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Why aren’t we talking about Patrescence?

By Sarah Holliday Guest blogger, Mother Wit Mama, Supporter and Contributor


In episode 56 of the Mother Wit Podcast, Tanya and her guest, Dan Doty delve into the challenges of the fatherhood transition, or patrescence, as it is sometimes called, particularly in the scientific and psychological literature. This major life transition catches so many families off guard yet it is rarely discussed- Not before the baby arrives, nor after, or even years later when the childrearing is seemingly done. 


Dan's reflections provide valuable insights into the changing landscape of fatherhood and the evolving expectations placed on modern fathers. He acknowledges the shift that is occurring from a more traditional role of "protect and provide" to a more multidimensional and emotionally involved approach to fatherhood. The modern man is expected to be emotionally connected, domestically involved, and an understanding partner in the journey of parenthood. This shift reflects a broader cultural transformation where fathers are encouraged to be more present and engaged in all aspects of their partner’s and their children's lives. 


Dan highlights the challenges he and many men face as they navigate this transition. One common experience is the feeling of constantly oscillating between the old and new paradigms. The struggle to reconcile past expectations with the evolving roles and responsibilities often adds a sense of uncertainty and pressure for men. This back-and-forth, as Tanya described it, reflects the internal conflict many fathers experience as they strive to redefine their identities and roles as parents.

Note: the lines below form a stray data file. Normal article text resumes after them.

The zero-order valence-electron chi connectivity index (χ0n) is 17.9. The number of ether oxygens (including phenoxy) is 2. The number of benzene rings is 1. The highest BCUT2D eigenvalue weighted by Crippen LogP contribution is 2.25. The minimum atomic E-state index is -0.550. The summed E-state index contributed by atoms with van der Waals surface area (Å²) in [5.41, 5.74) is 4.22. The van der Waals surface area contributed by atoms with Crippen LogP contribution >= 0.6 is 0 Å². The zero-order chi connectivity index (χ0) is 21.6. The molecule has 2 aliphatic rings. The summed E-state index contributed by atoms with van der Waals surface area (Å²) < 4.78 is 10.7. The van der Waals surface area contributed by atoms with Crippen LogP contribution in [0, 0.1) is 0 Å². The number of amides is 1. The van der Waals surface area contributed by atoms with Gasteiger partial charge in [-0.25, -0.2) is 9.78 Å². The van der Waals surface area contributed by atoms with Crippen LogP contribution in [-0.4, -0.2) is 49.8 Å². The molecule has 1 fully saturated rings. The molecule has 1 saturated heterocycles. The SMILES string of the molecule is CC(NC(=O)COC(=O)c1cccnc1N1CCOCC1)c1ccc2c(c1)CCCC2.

Dan emphasizes the need for men to develop new skill sets and shift gears into a new  paradigm that will help them thrive in modern families. He underscores the importance of being present, emotionally connected, and nurturing, skills that may have been overlooked or undervalued in traditional notions of fatherhood. Moreover, he highlights the importance of men understanding their own emotions and building the resilience needed to navigate these challenges effectively.


By acknowledging the emotional and psychological journey of patrescence, we validate men's experiences and promote their mental well-being. Providing support and resources tailored to the unique needs of expectant and new fathers empowers them to embrace their roles with confidence and a sense of purpose. This support must extend beyond practical advice and needs to encompass emotional support and, more importantly, a safe space for men to explore their fears, uncertainties, and aspirations as fathers. I’ll dive deeper into Dan’s programs in a bit but this episode gave me and my partner so much to think and talk about and I wanted to share this with the Mother Wit community to get the conversation started.


Men, often held to the standard that women have always been held to, actually works both ways, at least in my dynamic. I am a cis-woman married to a cis-man and I expect both of us to provide financially, to be engaged emotionally and to participate in the domestic work of running a household. While there is room for variation and interpretation based on gender, sexuality and the cultures of the parents, there is no denying that the lines have been blurred substantially, for both parents. What if one day we don’t even have a need these types of conversations anymore? I’m imagining a world where people are openly supporting one another regardless of their gender. This all sounds other worldly and unlikely; though I would love to be alive to see my grandchildren parent their children and to see how they will manage this evolving dynamic.